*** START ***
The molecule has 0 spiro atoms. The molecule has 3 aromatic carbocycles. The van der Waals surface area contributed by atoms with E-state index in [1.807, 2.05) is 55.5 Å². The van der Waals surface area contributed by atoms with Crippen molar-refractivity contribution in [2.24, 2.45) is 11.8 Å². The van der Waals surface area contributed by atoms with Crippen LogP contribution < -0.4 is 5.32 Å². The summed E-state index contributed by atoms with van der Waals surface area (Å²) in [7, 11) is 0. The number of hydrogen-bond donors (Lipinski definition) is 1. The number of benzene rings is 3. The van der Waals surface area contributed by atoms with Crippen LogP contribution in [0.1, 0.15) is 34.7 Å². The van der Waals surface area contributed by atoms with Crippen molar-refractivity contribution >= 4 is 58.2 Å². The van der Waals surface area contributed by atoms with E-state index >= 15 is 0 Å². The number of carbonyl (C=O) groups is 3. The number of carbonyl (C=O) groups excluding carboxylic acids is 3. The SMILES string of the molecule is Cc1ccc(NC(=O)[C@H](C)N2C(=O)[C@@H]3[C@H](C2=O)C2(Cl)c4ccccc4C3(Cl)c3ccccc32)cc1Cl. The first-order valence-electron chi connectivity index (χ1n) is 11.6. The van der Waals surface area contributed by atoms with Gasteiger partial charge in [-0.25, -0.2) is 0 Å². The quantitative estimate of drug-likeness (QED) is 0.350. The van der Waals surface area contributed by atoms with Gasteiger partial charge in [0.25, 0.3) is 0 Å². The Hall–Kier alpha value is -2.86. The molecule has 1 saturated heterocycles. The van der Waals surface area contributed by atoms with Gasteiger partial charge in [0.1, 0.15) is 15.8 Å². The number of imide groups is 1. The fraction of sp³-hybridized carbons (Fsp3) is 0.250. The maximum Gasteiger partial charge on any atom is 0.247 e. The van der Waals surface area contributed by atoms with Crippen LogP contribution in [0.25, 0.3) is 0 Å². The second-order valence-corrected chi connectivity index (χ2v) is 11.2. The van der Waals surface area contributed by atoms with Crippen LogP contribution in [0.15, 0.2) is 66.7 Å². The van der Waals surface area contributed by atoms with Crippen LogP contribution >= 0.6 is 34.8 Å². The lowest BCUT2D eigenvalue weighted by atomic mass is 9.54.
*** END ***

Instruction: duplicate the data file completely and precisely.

The molecule has 0 spiro atoms. The molecule has 3 aromatic carbocycles. The van der Waals surface area contributed by atoms with E-state index in [1.807, 2.05) is 55.5 Å². The van der Waals surface area contributed by atoms with Crippen molar-refractivity contribution in [2.24, 2.45) is 11.8 Å². The van der Waals surface area contributed by atoms with Crippen LogP contribution < -0.4 is 5.32 Å². The summed E-state index contributed by atoms with van der Waals surface area (Å²) in [7, 11) is 0. The number of hydrogen-bond donors (Lipinski definition) is 1. The number of benzene rings is 3. The van der Waals surface area contributed by atoms with Crippen LogP contribution in [0.1, 0.15) is 34.7 Å². The van der Waals surface area contributed by atoms with Crippen molar-refractivity contribution >= 4 is 58.2 Å². The van der Waals surface area contributed by atoms with E-state index >= 15 is 0 Å². The number of carbonyl (C=O) groups is 3. The number of carbonyl (C=O) groups excluding carboxylic acids is 3. The SMILES string of the molecule is Cc1ccc(NC(=O)[C@H](C)N2C(=O)[C@@H]3[C@H](C2=O)C2(Cl)c4ccccc4C3(Cl)c3ccccc32)cc1Cl. The first-order valence-electron chi connectivity index (χ1n) is 11.6. The van der Waals surface area contributed by atoms with Gasteiger partial charge in [-0.25, -0.2) is 0 Å². The quantitative estimate of drug-likeness (QED) is 0.350. The van der Waals surface area contributed by atoms with Gasteiger partial charge in [0.25, 0.3) is 0 Å². The Hall–Kier alpha value is -2.86. The molecule has 1 saturated heterocycles. The van der Waals surface area contributed by atoms with Gasteiger partial charge in [0.1, 0.15) is 15.8 Å². The number of imide groups is 1. The fraction of sp³-hybridized carbons (Fsp3) is 0.250. The maximum Gasteiger partial charge on any atom is 0.247 e. The van der Waals surface area contributed by atoms with Crippen LogP contribution in [0.25, 0.3) is 0 Å². The second-order valence-corrected chi connectivity index (χ2v) is 11.2. The van der Waals surface area contributed by atoms with Crippen LogP contribution in [0.15, 0.2) is 66.7 Å². The van der Waals surface area contributed by atoms with Crippen LogP contribution >= 0.6 is 34.8 Å². The lowest BCUT2D eigenvalue weighted by atomic mass is 9.54.